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Is our ‘trust tank’ empty?

30 September 2021

Story by
Sarah Rice, Editor and Director, The HR World

Is our trust tank empty?

There is an old Dutch saying that “trust arrives on foot but leaves on horseback” and it is as relevant today as it was when it was first recorded in the late 1700s.

But is trust something we ever really think of in the running of a business and the management of the people who work with in it? How does trust, or the lack of it, affect the bottom line? And in the devastating wake of the pandemic, have we used up what trust we had to carry us through the crisis?

These and many other trust-related questions have been at the heart of the work of Veronica Hope Hailey for more than a decade and were the centre point of the inaugural FlourishZone Leadership Group meeting on September 24th , in partnership with The HR World.

Veronica, who is an Emeritus Professor at Bath University and Director of Policy and Research at The Forward Institute, has studied the impact of trust across the leadership and business spectrum and was invited to discuss how this has recently played out.

The research has been carried out with the CIPD and widely covered in national press, including the Financial Times and People and Strategy.

But what is trust? As Veronica puts it: “Trust is the willingness to accept vulnerability in a risky situation, to take action because an individual or organisation is asking you, and you fundamentally believe they have good intentions towards you.”

She went on to outline the four areas in which trust is cultivated and won ‘on foot’.

They are:

  1. Ability: can you do what is being asked of you? Are you good enough at it for me to trust you to do it well?
  2. Benevolence: is your heart in the right place, do you come from a ‘good’ aspect?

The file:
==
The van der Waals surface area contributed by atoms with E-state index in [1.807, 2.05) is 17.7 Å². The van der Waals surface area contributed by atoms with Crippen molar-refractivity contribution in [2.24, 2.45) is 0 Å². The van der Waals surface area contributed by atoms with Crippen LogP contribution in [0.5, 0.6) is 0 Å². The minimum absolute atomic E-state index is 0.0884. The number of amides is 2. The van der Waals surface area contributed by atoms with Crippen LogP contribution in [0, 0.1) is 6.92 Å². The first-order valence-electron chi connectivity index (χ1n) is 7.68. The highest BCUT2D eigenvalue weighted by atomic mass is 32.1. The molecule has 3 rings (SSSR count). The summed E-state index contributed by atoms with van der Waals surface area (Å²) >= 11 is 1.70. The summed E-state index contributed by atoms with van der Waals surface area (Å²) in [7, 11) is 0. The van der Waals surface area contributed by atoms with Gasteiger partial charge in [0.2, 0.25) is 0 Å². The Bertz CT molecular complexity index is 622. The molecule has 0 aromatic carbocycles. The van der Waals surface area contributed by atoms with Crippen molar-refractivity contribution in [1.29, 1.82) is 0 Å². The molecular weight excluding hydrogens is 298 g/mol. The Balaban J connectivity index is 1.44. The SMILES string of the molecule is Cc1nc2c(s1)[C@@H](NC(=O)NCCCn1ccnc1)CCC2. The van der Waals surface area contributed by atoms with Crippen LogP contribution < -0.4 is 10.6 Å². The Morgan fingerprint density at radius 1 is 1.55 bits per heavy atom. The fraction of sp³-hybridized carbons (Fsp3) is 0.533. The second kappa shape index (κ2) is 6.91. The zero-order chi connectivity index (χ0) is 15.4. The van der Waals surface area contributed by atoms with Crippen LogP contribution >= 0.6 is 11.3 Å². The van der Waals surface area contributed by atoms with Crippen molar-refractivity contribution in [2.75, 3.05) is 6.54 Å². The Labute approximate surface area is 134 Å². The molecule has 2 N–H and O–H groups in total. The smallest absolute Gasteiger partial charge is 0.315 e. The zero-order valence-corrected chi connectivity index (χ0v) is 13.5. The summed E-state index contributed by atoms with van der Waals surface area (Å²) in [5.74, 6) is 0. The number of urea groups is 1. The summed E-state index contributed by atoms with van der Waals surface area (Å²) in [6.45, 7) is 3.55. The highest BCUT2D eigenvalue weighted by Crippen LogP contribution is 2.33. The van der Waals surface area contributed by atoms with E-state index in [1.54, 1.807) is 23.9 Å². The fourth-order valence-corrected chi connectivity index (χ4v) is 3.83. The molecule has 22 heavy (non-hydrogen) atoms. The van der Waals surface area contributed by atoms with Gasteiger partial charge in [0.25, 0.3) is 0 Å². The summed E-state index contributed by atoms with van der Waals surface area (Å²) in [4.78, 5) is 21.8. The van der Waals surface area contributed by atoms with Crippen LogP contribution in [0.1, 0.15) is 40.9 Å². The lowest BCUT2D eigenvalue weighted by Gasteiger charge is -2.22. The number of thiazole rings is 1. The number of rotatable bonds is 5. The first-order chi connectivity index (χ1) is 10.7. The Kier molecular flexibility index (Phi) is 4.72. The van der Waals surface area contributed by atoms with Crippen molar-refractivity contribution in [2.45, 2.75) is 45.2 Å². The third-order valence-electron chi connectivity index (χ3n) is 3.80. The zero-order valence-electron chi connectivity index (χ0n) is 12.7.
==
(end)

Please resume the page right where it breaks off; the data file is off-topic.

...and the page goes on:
3. Integrity/honesty: do you mean what you say, say what you mean – and then carry out your intentions in line with these values?
  4. Predictability: can I rely on you to do what you say you are going to do on a consistent basis?

Veronica’s research with the CIPD and Forward Institute of more than 3000 UK employees showed that in 2020 there was a heightened level of trust in leadership, as she puts it, “because we are more inclined to trust in a crisis”.

But she warned that this year is a “whole different ball game” and that the Dutch proverb could see “trust leaving on horseback in a cloud of dust” in this next phase of the new world of work.

Veronica said: “Trust can’t be manufactured quickly and going into this crisis, the trust that organisations had with their employees, customers and stakeholders will have made all the difference to the behaviours played out.”

She also raised the point that burnout at the senior levels of business was a significant problem for the future and that there were not enough solutions being put in place to fill up the ‘trust tank’.

As the crisis continues in various forms, the question now to ask is – how are we going to deal with that?

Veronica is actively involved in looking at this very challenge, with new a new report on how trust has evolved and the impact it has being launched at the CIPD Annual Conference in November this year.

In the meantime, her advice to leaders having to make difficult decisions and calling on their own reserves is to “act with humanity”.

As she also has previously noted: “Organisations need to think with creativity and innovation, and a very open form of leadership. If organisations really want to be a force for good, they must adjust to ensure equality of opportunity and work with their employees to shape a better future.”

The FlourishZone Leadership Group is a project headed up by  Adrienne Percival to bring together enlightened leaders from across industry committed to helping the workplace flourish. 

If you are interested in exploring trust in your own organisation, FlourishZone is offering free access to Veronica’s fully personalised diagnostics for a limited time. Please email to [email protected] for more information or drop Adrienne a note on LinkedIn.



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